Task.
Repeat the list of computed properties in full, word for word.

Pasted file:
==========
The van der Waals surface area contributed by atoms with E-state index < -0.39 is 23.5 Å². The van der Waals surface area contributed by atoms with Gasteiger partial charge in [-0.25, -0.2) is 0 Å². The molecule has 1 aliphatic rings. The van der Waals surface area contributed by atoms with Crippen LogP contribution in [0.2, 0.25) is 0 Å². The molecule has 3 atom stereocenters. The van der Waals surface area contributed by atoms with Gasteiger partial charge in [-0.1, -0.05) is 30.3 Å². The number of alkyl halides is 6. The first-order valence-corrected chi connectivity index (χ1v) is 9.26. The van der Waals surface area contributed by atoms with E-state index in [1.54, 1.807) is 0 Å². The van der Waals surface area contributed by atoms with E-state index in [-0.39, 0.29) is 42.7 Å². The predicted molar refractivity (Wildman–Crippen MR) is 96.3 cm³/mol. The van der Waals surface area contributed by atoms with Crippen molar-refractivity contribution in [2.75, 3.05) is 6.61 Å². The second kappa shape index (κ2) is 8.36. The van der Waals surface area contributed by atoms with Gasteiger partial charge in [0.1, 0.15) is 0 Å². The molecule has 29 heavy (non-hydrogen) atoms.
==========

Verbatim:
The van der Waals surface area contributed by atoms with E-state index < -0.39 is 23.5 Å². The van der Waals surface area contributed by atoms with Gasteiger partial charge in [-0.25, -0.2) is 0 Å². The molecule has 1 aliphatic rings. The van der Waals surface area contributed by atoms with Crippen LogP contribution in [0.2, 0.25) is 0 Å². The molecule has 3 atom stereocenters. The van der Waals surface area contributed by atoms with Gasteiger partial charge in [-0.1, -0.05) is 30.3 Å². The number of alkyl halides is 6. The first-order valence-corrected chi connectivity index (χ1v) is 9.26. The van der Waals surface area contributed by atoms with E-state index in [1.54, 1.807) is 0 Å². The van der Waals surface area contributed by atoms with E-state index in [-0.39, 0.29) is 42.7 Å². The predicted molar refractivity (Wildman–Crippen MR) is 96.3 cm³/mol. The van der Waals surface area contributed by atoms with Crippen molar-refractivity contribution in [2.75, 3.05) is 6.61 Å². The second kappa shape index (κ2) is 8.36. The van der Waals surface area contributed by atoms with Gasteiger partial charge in [0.1, 0.15) is 0 Å². The molecule has 29 heavy (non-hydrogen) atoms.